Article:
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Are you Knowledgeable, Skilled or Competent

  Samer K. Taher | Managing Director

  18th March, 2015

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Every now and then a new management fad or buzzword parachutes down onto the corporate world and starts influencing people and processes alike.

Some of these buzzwords disappear as quickly as they appear (such as Mental Models and Systems Thinking), some last for a while and then fade into oblivion (such as Paradigm Shifts and Quality Circles) and some last longer than experts predict or expect. 

Of the terms which have lasted for more than thirty years (and is still going strong) is the term “Competencies”. 

Not only is the term unrelenting, it seems to be growing more and more in importance, to the extent that many companies worldwide – as well as here in the Gulf – have  established teams and, in some cases, departments, tasked with competency interviewing, competency assessment (or assurance) and competency development. 

But what on earth are “competencies”? What makes them so important and more importantly what should one know or be able to do, to be called “competent”?

More books and articles have been written about “competencies” than probably many other management fads. Some are easy to read, others are not. 

The man credited with bringing the term competencies into the world of management is David McClelland, a former Harvard psychologist who was asked by the U.S. Foreign Service, in the early 70s, to find new research methods that could predict human performance and reduce the bias of traditional intelligence and aptitude testing. Thus, the notion of competence measurement was born. Since McClelland proposed this concept more than 40 years ago, the confusion surrounding its use has grown, probably due to the evolution of his original ideas.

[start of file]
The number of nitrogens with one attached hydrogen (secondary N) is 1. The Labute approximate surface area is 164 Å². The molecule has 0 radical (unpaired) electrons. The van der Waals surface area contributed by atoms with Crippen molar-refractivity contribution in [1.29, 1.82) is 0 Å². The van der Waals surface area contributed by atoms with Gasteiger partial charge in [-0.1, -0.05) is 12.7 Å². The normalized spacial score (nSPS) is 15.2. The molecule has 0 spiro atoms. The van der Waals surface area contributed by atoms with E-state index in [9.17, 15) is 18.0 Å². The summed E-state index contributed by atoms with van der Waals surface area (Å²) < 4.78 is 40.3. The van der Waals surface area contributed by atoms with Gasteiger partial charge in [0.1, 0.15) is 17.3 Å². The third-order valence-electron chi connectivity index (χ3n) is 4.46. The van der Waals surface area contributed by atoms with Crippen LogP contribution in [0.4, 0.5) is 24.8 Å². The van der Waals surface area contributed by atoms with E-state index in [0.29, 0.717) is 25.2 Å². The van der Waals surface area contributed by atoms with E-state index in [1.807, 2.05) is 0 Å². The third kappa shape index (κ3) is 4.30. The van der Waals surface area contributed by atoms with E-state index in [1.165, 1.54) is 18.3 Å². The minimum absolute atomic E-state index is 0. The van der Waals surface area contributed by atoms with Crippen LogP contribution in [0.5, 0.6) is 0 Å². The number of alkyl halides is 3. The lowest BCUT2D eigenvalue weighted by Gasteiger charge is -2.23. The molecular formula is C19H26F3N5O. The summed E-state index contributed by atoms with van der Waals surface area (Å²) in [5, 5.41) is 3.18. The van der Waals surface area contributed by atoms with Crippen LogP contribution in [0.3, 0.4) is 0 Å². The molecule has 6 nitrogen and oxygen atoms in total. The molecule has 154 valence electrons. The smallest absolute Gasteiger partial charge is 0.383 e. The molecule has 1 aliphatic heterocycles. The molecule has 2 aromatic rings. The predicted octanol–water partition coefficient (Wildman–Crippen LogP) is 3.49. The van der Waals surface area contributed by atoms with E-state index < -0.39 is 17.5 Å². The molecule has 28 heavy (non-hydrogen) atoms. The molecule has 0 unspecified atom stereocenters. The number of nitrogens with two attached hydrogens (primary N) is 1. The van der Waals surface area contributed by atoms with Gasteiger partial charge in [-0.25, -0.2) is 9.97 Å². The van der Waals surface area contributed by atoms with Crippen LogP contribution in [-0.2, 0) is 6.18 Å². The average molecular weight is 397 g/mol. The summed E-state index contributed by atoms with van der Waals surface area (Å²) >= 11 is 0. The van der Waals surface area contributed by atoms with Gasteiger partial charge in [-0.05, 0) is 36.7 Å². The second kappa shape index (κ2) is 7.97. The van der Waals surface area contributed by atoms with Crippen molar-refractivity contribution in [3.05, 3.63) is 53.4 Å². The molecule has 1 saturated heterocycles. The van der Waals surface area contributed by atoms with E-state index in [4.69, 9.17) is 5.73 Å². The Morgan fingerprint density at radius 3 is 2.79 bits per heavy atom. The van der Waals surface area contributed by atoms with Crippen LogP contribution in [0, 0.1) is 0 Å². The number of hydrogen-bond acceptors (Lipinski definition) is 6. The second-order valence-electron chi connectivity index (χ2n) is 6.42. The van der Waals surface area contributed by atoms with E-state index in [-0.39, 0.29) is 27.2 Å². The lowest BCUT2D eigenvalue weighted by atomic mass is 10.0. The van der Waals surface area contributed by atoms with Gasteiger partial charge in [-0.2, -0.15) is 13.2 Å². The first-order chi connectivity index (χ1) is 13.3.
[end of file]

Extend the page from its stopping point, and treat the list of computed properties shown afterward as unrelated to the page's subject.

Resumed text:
In his book, Evaluating the Impact of Training, American Society for Training and Development, 1997, Scott Parry defined competency as “a cluster of related knowledge, skills and attitudes working together to produce outstanding performance in a given area of responsibility”. 

In a Financial Times publication (1997) titled “A Competency Based Approach to Training & Development”, the authors Bernard Wynne and David Stringer also defined competencies as “the accumulated skills, knowledge, behavior and attitude which individuals apply in achieving the outputs required in their job”.  

In fact, almost every definition of competency or competence includes the terms knowledge, skills and attitude (or ability) in one combination or another. But what does that really mean?

By nature, every task requires a certain amount of knowledge (K) for it to be performed. Driving a car, for example, requires knowledge of traffic signs, rules and regulations. Possessing that knowledge makes one knowledgeable about driving but not competent, yet. Once knowledge is there, one needs to acquire a certain set of skills (S) to perform the task. In the driving example, the skills might include, starting the car, changing lanes, reverse parking, etc.